As you remember, we started our series of Christmas blog posts with the previous article on the 10 symbols of the Dominican Christmas season. In this following post we decided to have some fun because the Christmas season is a time for happiness, joy and laughter. That’s why we’ve chosen to write about different types of Christmas trees that you can run into in the Dominican Republic. As you understand, natural X-mas trees are not really characteristic of the tropical climate though some exceptions apply. But the Dominican people are very creative and come up with all sorts of ideas how to substitute a traditional Christmas tree. So let’s look into the 10 most common types.
1. Standard Christmas tree
Dominican families usually buy artificial Christmas trees at supermarkets. They can come in different sizes and colors. Moreover, the decoration style may also vary widely. Some choose red colored balls, while others opt for silver and golden tones. Decorating a Christmas tree is a whole ceremony for which the extended family usually gets together. Normally it happens over the weekend and is accompanied by Christmas songs, movies, gift wrapping, lunch and soft drinks. Nevertheless, there are also families who pay for the Christmas tree decoration services.
2. Christmas Palm Tree
While there are few conifers in the Dominican Republic, there is no shortage of palm and caoba trees. With the right lighting they look no worse than any traditional Christmas tree. Seeing is believing.
3. Charamico Christmas Tree
Those of you who have read our previous post are already familiar with this Dominican phenomenon. These charamico trees made from dry branches look magical at night.
4. Millennial Christmas Tree
Since we have mentioned charamicos, we can’t omit another similar type of Christmas trees also made from old wood rods. We called it a Millennial tree because you can normally find it in places with a predominantly Millennial public promoting creative alternative mindset and ideas. The Cabarete based famous waffle and coffee shop Vagamundo is a great example.
5. Metal Christmas Tree
Not only wood, but also iron and other materials are used for making a Christmas tree. These trees look somewhat odd during the day. But it’s a whole different story when the night comes.
6. Jewish Christmas Tree
The Dominican Republic is open to people from other nationalities. Many don’t know but Sosua was developed by Jewish refugees fleeing from the Nazi regime. In 1938, the United States convened a conference in France called the Evian-Les Baines to address the massive exodus of Jews from Nazi Germany. The Dominican Republic was the only country that agreed to accept large numbers of Jewish immigrants. The government offered free land use and settlement. As a result, the Jewish heritage and ancestry make an integral part of the Sosua reality nowadays. It’s also one of the reasons why one of the areas in our cultural center will be dedicated to the Jewish History Museum.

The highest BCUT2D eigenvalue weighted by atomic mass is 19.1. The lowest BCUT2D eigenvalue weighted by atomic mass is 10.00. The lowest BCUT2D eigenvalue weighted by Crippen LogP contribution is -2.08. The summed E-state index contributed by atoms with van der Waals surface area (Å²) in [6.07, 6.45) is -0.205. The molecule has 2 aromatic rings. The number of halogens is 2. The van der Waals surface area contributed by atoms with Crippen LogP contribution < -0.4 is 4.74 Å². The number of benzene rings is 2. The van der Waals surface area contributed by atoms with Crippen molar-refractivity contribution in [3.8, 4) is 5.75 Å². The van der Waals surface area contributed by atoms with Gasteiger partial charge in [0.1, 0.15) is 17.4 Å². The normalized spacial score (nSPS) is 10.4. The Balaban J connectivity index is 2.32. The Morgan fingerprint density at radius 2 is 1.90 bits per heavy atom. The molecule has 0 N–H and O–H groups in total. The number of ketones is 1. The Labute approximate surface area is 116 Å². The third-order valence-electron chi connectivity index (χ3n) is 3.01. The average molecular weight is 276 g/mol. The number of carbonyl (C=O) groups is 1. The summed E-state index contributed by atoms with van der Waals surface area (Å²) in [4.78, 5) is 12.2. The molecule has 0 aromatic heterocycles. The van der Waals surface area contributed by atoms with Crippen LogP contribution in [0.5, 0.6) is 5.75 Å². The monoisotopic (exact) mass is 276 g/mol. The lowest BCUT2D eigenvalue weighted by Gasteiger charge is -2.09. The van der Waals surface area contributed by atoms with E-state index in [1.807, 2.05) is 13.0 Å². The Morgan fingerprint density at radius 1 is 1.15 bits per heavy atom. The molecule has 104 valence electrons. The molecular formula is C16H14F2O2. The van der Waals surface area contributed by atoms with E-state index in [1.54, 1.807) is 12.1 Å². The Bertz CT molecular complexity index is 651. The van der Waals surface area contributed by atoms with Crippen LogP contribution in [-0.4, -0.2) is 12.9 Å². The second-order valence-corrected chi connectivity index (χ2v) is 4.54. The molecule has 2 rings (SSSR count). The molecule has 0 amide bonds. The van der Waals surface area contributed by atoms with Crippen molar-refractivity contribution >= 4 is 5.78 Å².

7. Presidente Christmas Tree
Presidente is the most popular beer brand in the Dominican Republic. Dominicans are so loyal to this brand so they even make a Christmas tree from beer bottles.
8. Baileys Christmas Tree
Since there are no limits to creativity, other bottles are also used to make a tree. Thus, the Sosua popular restaurant Bailees puts a creative Baileys tree every year.
9. Plantain Christmas Tree
Plantains constitute an important part of the Dominican diet. There are yellow and green plantains used to prepare a number of dishes such as mangu, tostones, pastel en hoja and many others. And probably there is no expat in the Dominican Republic who wouldn’t have mistaken green plantains for bananas at least once in their life. The below plantain Christmas tree highlights the importance of this product for the local people.
10. Candle Christmas Tree
Lax Ojo bar in Cabarete has established a beautiful tradition of putting a special Christmas tree. It’s a metal structure representing a tree where guests put candles and make wishes. They charge no fee for candles and wishes. The melting wax hardens afterwards taking all possible forms and creating decorations which look like icicles.
We hope you had some fun reading through these 10 types of Dominican Christmas trees. Let us know if you have some other funny examples and we’ll include them in our post. Otherwise, which one did you like most?
Update thanks to our readers sending us more Christmas trees.
11. Cinder Block Christmas Tree
Probably when you look at the picture below, you wouldn’t guess what that tree is made from. We couldn’t tell it either. And you will be surprised but it’s cinder blocks decorated with nice ribbon knots and fairy lights. Isn’t it a creative attitude? In case you’re curious where to find it, it’s situated at the entrance to Charamicos area in Sosua.